Colombian Coffee

Colombia coffee reviews tend to note it as medium-bodied with a rich taste and citrus-like acidity. The best high-grown Colombian coffee typifies the classic Latin American mild, fruity flavor though not the type of fruity taste that seems almost fermented. Colombian coffees are known for being smooth and easy-drinking, which makes them ideal for mellowing out overbearing flavors in some other countries. Due to a wide variety of varietals and growing regions within Colombia, it’s difficult to peg down exactly which flavors you’ll get from any single origin Colombian coffee, but there are some patterns that repeat. Sweet chocolatey flavors are very prominent in most, with some fruity notes that can touch on caramel, apple and red fruits like berries. The Colombian aromas tend to be a little citrusy and fruity at times, have hints of spice – like Indian Coffee this regard

Roastery Coffee colombia
Colombian Arabica

The high volume of crops grown in the country (Colombia grew almost 10% of the coffee in the entire world in 2015) means that these premium Arabica beans are also some of the most aggressively priced on the market, and serve as a base for many brands’ blends. The drawback to how common these beans are is that many people will find them very “mild” as they’re used to the flavor.

Most standard Colombian coffee is grown by relatively small farms and then collected, wet-processed (washed), milled, and exported by the Colombian Coffee Federation. Growing elevations in Colombia range from 1,200 meters to 1,800 meters above sea level, offering plenty of opportunity for highly rated Strictly High Grown Colombian coffees to be found. Colombian coffees are typically washed and sun dried on patios.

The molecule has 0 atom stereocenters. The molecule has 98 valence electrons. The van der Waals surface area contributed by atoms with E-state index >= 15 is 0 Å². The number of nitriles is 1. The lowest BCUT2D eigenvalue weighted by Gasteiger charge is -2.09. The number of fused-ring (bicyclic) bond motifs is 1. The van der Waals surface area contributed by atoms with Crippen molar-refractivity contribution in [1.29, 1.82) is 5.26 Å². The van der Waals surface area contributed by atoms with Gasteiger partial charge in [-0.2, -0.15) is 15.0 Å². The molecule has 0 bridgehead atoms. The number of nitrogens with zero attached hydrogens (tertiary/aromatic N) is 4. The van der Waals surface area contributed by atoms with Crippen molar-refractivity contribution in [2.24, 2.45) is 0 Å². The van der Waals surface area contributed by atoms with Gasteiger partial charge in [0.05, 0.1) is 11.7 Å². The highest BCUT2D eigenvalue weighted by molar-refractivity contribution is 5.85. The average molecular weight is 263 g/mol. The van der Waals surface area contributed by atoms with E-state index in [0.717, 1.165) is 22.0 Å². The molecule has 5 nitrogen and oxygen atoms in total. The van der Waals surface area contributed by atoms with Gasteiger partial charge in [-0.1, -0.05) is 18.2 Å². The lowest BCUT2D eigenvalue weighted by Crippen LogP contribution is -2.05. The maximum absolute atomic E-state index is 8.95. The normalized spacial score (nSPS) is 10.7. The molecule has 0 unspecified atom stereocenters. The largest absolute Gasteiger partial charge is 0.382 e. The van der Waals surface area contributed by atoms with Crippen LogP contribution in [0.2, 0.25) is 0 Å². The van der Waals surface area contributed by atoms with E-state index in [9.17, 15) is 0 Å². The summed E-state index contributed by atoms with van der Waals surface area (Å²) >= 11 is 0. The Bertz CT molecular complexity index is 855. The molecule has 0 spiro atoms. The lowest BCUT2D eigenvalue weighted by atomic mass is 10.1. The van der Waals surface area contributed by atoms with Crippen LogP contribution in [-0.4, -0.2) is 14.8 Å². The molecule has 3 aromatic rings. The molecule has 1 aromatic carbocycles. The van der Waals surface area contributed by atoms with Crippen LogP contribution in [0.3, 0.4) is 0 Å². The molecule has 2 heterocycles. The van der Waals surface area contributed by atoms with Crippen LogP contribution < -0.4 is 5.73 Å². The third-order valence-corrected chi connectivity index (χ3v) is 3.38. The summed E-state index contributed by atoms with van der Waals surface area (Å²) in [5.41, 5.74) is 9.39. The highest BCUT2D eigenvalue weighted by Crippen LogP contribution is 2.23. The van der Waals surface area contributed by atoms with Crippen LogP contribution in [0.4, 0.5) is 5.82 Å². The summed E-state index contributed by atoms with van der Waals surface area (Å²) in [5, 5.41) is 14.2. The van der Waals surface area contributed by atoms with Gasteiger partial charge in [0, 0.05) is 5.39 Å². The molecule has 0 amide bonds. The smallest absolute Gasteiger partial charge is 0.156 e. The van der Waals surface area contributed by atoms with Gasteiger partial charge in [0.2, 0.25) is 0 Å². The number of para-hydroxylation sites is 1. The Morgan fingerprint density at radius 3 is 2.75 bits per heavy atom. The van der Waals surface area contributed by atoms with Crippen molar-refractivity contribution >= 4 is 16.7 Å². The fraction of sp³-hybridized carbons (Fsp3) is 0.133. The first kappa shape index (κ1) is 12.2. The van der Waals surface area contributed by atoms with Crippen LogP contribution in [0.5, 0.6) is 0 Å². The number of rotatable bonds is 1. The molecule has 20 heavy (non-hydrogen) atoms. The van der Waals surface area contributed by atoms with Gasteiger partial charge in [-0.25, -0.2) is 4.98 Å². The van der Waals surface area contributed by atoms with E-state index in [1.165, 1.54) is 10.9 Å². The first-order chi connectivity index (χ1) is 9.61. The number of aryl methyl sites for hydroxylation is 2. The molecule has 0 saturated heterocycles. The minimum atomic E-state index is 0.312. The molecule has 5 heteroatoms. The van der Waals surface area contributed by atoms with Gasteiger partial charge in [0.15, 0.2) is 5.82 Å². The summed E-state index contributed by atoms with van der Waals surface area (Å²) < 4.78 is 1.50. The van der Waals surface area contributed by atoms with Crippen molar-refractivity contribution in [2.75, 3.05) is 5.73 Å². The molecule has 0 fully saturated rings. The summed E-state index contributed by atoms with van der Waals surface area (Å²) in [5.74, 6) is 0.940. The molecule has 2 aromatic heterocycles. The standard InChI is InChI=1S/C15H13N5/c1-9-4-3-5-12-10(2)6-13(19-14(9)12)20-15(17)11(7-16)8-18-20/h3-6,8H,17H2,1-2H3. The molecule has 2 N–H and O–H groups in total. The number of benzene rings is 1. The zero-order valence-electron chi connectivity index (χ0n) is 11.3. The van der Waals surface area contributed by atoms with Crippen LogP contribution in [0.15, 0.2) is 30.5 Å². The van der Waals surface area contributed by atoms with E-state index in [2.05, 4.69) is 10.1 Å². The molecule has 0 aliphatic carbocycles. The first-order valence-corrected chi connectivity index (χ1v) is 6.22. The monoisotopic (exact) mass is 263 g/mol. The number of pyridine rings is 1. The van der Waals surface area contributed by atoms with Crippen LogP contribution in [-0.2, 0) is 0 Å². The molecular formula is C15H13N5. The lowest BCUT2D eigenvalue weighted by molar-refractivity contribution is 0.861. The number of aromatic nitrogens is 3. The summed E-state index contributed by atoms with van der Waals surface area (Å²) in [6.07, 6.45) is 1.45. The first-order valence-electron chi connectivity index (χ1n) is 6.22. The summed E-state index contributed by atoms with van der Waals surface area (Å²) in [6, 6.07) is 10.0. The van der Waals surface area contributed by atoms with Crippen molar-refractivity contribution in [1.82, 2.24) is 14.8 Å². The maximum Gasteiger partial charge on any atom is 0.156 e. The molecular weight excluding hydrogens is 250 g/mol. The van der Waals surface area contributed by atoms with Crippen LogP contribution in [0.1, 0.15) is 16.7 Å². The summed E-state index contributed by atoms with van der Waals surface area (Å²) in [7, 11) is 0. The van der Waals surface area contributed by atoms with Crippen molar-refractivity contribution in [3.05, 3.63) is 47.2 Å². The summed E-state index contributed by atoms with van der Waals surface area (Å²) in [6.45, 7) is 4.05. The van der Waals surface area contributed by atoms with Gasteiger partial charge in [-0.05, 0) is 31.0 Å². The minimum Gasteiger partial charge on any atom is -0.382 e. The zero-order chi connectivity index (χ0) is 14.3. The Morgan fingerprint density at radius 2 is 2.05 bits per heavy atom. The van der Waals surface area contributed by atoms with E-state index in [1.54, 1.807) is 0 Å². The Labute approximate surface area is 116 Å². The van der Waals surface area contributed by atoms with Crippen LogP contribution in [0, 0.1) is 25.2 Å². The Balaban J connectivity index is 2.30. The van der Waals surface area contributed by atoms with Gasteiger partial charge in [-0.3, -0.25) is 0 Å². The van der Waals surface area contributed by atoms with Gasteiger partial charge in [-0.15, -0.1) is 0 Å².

Because of the sheer geographic size of Colombia, the harvest season varies depending on the part of the country, with most crops being harvested between September and January, but some parts happen from April to August. The consistent output leads to more stable prices and a constant supply of Colombian green coffees to the North American market.

Three of Colombia’s most distinguished coffees—Medellin, Armenia, and Manizales are named after the region in which they were grown and then often marketed together in order to simplify the transfers of large coffee contracts. These coffees are known by the acronym MAM.

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